Somehow the flyover of Tucson by the Space Shuttle was a nice way to say goodbye to the old space program for me. From what I can tell the buzzing of the U of A campus was a last minute request by the last person to pilot/command the shuttle, Mark Kelly. His wife didn't get to really experience that last flight because she was recovering from an assassination attempt. They were on the top of a parking garage today for the flyover. That was neat! Local news covered it of course. Apparently since the flight path went over Tucson anyway, from Houston to Edwards Air Force Base, this little buzz was requested by Mark for Gabby yesterday. Double neato.
In the late 1970s I spent a couple summers in Berkeley, CA. My Uncle Carl had worked at Edwards Air Force Base, for a couple decades. He was in the trouble shooting engineering dept that worked on optics/camera for moon landings and he managed to get my boyfriend and I and another couple VIP passes to see the first free flight test of the shuttle. They took it up piggyback, just like today's flight, on a 747, and then it disconnected for computer testing and landing. It was amazing. It was in August, the Perseid meteor shower was at its peak the night before the launch, and we drove all night from the Bay Area to Edwards. The meteor shower was spectacular and at dawn as we got close to where my uncle and aunt lived, we had to stop for a shepherd to finish having his flock of sheep cross the road. At that time, LA had not sprawled north that far and there were still Basque shepherds in the Antelope Valley.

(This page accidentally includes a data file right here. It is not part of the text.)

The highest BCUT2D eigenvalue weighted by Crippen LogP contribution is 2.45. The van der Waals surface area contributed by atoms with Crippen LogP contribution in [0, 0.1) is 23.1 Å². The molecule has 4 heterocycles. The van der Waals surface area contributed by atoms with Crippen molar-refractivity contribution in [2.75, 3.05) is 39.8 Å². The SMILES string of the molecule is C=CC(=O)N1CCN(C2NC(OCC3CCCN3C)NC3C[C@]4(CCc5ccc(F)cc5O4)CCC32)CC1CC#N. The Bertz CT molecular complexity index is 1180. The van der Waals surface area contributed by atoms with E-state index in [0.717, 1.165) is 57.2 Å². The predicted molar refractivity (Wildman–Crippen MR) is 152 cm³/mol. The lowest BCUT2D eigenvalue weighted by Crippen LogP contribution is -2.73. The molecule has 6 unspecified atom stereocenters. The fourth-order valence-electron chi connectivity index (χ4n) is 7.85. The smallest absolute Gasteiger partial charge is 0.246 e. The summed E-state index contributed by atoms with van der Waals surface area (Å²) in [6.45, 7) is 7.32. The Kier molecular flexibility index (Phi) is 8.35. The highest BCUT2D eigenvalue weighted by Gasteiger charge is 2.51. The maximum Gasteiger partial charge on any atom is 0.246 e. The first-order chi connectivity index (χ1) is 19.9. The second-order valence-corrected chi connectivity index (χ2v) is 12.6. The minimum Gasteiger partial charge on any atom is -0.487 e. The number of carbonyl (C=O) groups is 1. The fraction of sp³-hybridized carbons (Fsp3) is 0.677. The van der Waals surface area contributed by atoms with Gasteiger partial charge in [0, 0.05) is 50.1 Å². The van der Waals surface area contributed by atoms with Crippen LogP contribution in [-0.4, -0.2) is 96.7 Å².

After introductions and a cup of coffee we piled into my uncle's old nondescript car that had been aged and naturally sand blasted to perfectly match the surrounding Mojave Desert and drove toward Edwards AFB. We went through checkpoint after checkpoint with crowds of people standing to watch the test flight outside each checkpoint. At every checkpoint there were fewer people, and finally at the last one, we went through and turned behind some hangars to park in an open air parking lot and there in the next section over in the parking lot was the Shuttle on top of the 747. We really were in the VIP section with Senators, and Military Brass all standing around outside the hangars. The roar of the crowd at the successful glide in still resounds when I remember. Pretty neato. And yes, we saw the take off, separation and landing. Those dry lake beds are amazing and perfect for landing spacecraft.
Having personal visual memories on either side of the Space Shuttle program frames an era literally and figuratively for me. It must mean I'm old. Or lucky. Yes, lucky. Pre and post program memories. Thanks Uncle Carl, you would have liked today here in Tucson.
Fortune smiles on us and we may not even recognize it until a much later time.